Let’s pretend you’re a writer and you’re looking for work. You hit up Craigslist to see what’s available locally and you find an ad titled “Freelance Writers.” It sounds interesting but the ad itself is peppered with typos and grammatical errors. You wonder to yourself, “Is this just a clever recruiting strategy? Perhaps a subtle test of my editing skills?”
If your gut response was something like, “No way, man. This guy clearly has no idea what he’s doing. That’s a red flag if I’ve ever seen one.” you wouldn’t be alone. You might’ve just intuited yourself out of a great opportunity though. Instinct and prejudice go hand in hand and it’s often difficult to tell the difference between the two. I’ll get to that later though.
This is the exact situation I found myself in a year ago. The following is a copy of the Craigslist ad I found and eventually responded to:
Looking for writers who want to help with an online blog. We are seeking original content for happenings around Tacoma area and the North West. We are looking for a contributing writer who is seeking contiunies assignments and work. Photography skills is a plus but not requirement. If you interested please send us your resume along with any sample writing you would like to provide us for consideration of the gig.
My initial reactions were pretty much in line with those previously mentioned. It was such an ironic proposal that I knew I had to save the ad in case it did pan out and I ever wanted to look back on it. It seemed to be skating a fine line between clever and tragically optimistic. I really didn’t know what I was getting into but I knew I had to at least check it out.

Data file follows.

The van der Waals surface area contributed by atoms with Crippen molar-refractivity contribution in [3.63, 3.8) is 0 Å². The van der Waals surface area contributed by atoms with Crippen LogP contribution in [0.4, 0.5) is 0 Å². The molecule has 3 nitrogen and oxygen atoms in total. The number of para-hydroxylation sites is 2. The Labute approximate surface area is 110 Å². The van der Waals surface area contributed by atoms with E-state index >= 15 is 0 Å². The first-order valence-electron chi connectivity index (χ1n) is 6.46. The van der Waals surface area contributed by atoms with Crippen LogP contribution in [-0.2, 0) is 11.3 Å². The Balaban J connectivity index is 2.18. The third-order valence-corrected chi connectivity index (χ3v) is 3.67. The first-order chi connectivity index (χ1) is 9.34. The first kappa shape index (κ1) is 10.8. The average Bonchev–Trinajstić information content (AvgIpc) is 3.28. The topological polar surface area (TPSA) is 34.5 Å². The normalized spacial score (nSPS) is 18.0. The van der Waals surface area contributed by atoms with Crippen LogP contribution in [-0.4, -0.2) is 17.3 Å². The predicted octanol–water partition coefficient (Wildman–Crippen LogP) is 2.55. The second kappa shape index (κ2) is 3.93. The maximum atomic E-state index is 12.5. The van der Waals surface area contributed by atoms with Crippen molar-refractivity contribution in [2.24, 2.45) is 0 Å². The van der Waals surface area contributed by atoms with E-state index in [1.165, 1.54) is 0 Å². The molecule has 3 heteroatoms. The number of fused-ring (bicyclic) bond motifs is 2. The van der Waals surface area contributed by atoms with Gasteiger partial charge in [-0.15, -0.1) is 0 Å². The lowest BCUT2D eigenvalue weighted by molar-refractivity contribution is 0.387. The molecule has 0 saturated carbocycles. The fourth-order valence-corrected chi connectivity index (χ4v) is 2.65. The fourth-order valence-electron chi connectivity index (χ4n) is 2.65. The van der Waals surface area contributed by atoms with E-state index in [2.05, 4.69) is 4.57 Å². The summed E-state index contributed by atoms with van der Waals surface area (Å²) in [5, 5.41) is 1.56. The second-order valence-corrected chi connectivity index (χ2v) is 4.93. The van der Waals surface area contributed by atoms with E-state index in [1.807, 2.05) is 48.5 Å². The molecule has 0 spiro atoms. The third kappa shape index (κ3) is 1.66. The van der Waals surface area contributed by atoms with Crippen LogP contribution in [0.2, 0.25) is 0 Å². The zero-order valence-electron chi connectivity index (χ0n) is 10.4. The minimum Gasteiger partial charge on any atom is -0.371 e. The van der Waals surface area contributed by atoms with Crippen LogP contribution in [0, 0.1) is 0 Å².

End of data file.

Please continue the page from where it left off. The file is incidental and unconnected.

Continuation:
To cut right to the chase, it ended up being one of the best decisions I’d ever made. It also turned out that William Manzanares, the man behind the listing, the progenitor of what is now a promising online magazine, was dyslexic. Very few people would give the benefit of the doubt in a situation like that. It’s much easier to assume the anonymous author is just lazy or uneducated, rather than one of tens of millions of Americans living with dyslexia.
After months of caffeinated meetings in local coffee shops and hours upon hours of preparatory story writing and shooting, we launched Grit City Magazine. I now work full time doing exactly what I love to do; taking pictures and telling stories. And it all hinged on sending that one simple email.
But let’s rewind a little bit.
At the same time that I was sending my hopeful email with writing samples and a resume, William was combing through all the other responses to the same ad. Some were promising leads that eventually fizzled out for one reason or another. Some were obvious dead ends. A few responses, though, had no other point than to bluntly call out the typos and grammatical errors in the ad itself.
You may be saying to yourself right now, “So what? If you’re looking for writers but can’t even write yourself, you should expect to be called out.”
That’s a fair point, but if you’re the kind of person who messages potential matches on a dating app telling them all the ways they could make themselves more attractive, you’re probably not going on a lot of dates.
My point is, if you put a higher priority on appearances than you do on substance, you’re almost certainly going to miss out on some fantastic opportunities in life. Poor grammar and spelling are often associated with low intelligence, laziness, or low social class; all the things that are looked down upon by people in positions of privilege.
We’ve all been on the receiving end of unfair judgement at some point in our lives and we can only hope that prospective employers give us a fair chance. When searching for a job, it’s important to remember that it’s a two way street. If the decent considerations we all expect to be extended by employers are reciprocated, it’s likely that many more doors will be opened as a result.
“My mother said I must always be intolerant of ignorance but understanding of illiteracy. That some people, unable to go to school, were more educated and more intelligent than college professors.”